The evolution of the Covid scare resembles the climate scare speeded up about forty times. From panic, to an appeal to the experts, to the worship of expertise, to the hounding of heretics, all in ten months.
Reading Toby Young’s excellent Lockdown Sceptics site, one sees the first puzzled reactions of decent people bewildered by the reaction to their scepticism: the ad hominem arguments; the straw men; the misrepresentation of their position as denialism, the psychological projection, etc., – in other words all the insults and false arguments that climate sceptics have been putting up with for decades.
Lockdown Sceptics does the job that BishopHill did formerly – pointing our interesting news items, spelling out their implications, and linking to the relevant sources. Like Andrew Montford, Toby Young is not an expert, but an open-minded libertarian who values expertise and provides us with the tools for forming our own judgement.
Since last week there’s an anti-sceptic site aimed specifically at countering Lockdown Sceptics and the journalists and scientists it supports: Anti-Virus: the Covid-19 FAQ Like its climate equivalent SkepticalScience, it fires its first broadside at a straw man in its title. Just as SkepticalScience suggests that climate sceptics are not real sceptics, and that it alone represents true scepticism, so the title of the site seems to suggest that the sceptics whose views they are attacking are somehow not anti-virus.
However, their programme as outlined in their opening article is eminently reasonable, and they promise to correct errors if they occur. For a start they agree to call us sceptics, and not anything nastier. And they go to the bother of explaining that:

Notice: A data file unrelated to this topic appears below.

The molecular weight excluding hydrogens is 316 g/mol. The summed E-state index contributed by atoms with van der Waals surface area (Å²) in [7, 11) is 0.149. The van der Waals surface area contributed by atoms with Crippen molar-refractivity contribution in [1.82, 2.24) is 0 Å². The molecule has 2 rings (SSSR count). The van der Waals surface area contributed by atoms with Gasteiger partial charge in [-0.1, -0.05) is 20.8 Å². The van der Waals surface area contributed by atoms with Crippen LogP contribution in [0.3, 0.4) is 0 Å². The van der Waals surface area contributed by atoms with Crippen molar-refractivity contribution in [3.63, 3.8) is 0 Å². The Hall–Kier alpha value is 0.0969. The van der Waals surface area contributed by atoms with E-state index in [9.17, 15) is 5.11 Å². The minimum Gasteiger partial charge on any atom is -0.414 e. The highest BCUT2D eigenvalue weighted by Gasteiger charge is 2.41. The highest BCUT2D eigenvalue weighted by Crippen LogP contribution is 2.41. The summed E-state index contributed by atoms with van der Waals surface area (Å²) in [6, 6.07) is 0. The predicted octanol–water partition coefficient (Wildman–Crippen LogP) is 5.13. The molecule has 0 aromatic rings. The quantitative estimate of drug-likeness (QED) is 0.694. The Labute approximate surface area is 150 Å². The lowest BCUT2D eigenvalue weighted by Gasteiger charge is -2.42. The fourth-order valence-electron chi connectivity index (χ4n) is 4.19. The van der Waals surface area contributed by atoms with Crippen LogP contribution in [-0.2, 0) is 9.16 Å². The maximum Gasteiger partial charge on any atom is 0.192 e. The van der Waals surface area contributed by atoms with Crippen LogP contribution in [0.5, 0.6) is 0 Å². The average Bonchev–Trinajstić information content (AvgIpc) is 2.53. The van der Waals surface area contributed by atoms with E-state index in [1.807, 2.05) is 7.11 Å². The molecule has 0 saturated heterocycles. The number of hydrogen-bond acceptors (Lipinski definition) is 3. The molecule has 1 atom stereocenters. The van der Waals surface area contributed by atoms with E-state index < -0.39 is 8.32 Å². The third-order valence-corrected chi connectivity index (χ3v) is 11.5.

This isn’t to say that they’re necessarily sceptical of the existence of the coronavirus – but they are often sceptical about its effects.
So far the site consists of a list of thirteen “Common Covid Sceptic Claims Debunked” with summaries of the arguments and counter-arguments, and the names of twelve Covid Sceptics, with quotes of supposed mistakes and wrong predictions.
“Debunked” is obviously a strong claim, since they admit in the very first article (on the claim that the Infection Fatality Ratio is very low) that the situation is developing, and that no final judgements are possible. For “debunked” read “challenged,” and the claim becomes justified. But a challenge is not an answer in the sense required by the FAQ in the title, but rather an invitation to debate. Andthere’s no sign that debate is part of their programme.
The section on sceptics consists of quotes from sceptics (academics and journalists) which are either questionable or have turned out to be untrue. Of course, it would be possible to do exactly the same thing for scientists and journalists supporting the official position. Again, laying out the errors on both sides and adjudicating between them would be an interesting exercise. But that’s not what the site is about.